Introduction to reflection
Selected and produced by Marion Waite, Faculty of Health and Life Sciences, Oxford Brookes University.
The objective of this resource is to introduce the concept of reflective practice within teaching and learning in higher education. Getting to grips with reflective practice can be troublesome and it is hoped that this resource is a useful starting point. If you are new to the concept of critical reflection the resource also aims to stimulate your curiosity and offer some concrete examples of how teachers in higher education use critical reflection as part of their every day practice.
The influential work of Polyani (1958, 1967 cited in Bulman and Schutz, 2008) suggests that it is sometimes hard to put practical knowledge into words and advised the development of ways of helping practitioners to be able to develop effective critical skills in order to reflect upon their practice.
The use of reflective cycles such as Kolb (1984) and Gibbs et al (1988) are examples of these developments, which you may already be familiar with. The essential role of reflection in these processes is to make sense of the observations of the effects of our practice, and use these reflections to continuously improve what we do.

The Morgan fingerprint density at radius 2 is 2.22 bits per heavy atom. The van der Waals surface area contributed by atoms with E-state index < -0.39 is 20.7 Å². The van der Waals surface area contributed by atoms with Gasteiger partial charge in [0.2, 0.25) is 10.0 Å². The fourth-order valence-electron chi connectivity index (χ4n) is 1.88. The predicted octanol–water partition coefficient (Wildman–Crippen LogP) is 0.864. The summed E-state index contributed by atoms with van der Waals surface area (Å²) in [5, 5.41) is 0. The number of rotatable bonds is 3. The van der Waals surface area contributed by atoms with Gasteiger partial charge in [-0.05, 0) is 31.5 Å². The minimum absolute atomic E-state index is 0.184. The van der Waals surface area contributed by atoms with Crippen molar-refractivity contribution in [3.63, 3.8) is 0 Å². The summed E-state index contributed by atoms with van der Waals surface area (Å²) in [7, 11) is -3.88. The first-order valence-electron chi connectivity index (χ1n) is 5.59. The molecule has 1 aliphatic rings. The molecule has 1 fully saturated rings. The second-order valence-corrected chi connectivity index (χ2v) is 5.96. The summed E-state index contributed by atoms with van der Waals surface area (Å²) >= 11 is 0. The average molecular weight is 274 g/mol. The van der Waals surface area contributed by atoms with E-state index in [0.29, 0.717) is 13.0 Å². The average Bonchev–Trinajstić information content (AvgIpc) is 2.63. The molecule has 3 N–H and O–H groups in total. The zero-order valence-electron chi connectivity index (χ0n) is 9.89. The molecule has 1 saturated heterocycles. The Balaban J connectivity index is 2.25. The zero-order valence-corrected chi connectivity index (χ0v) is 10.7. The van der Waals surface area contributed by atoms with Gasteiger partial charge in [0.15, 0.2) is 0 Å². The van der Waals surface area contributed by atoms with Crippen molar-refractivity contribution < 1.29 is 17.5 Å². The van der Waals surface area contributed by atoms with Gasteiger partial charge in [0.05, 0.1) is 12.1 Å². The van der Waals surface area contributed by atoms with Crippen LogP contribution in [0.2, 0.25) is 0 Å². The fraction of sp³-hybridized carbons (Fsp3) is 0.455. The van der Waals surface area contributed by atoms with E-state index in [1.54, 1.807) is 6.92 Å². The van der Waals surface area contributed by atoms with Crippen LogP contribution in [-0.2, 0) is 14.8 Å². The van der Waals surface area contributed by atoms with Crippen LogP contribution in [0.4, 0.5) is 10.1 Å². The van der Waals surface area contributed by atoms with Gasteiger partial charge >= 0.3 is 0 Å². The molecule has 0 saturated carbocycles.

Kolb's Learning Cycle
An additional framework for reflection within educational practice comes from the four critical lenses as identified by Stephen Brookfield (2005).
These lenses will be briefly described and then three short digital stories will be presented from both experienced and aspiring lecturers to exemplify three of these critical lenses. For the fourth critical lens you are encouraged to go on a voyage of discovery of your own by reviewing the additional learning objects and links, which support this resource.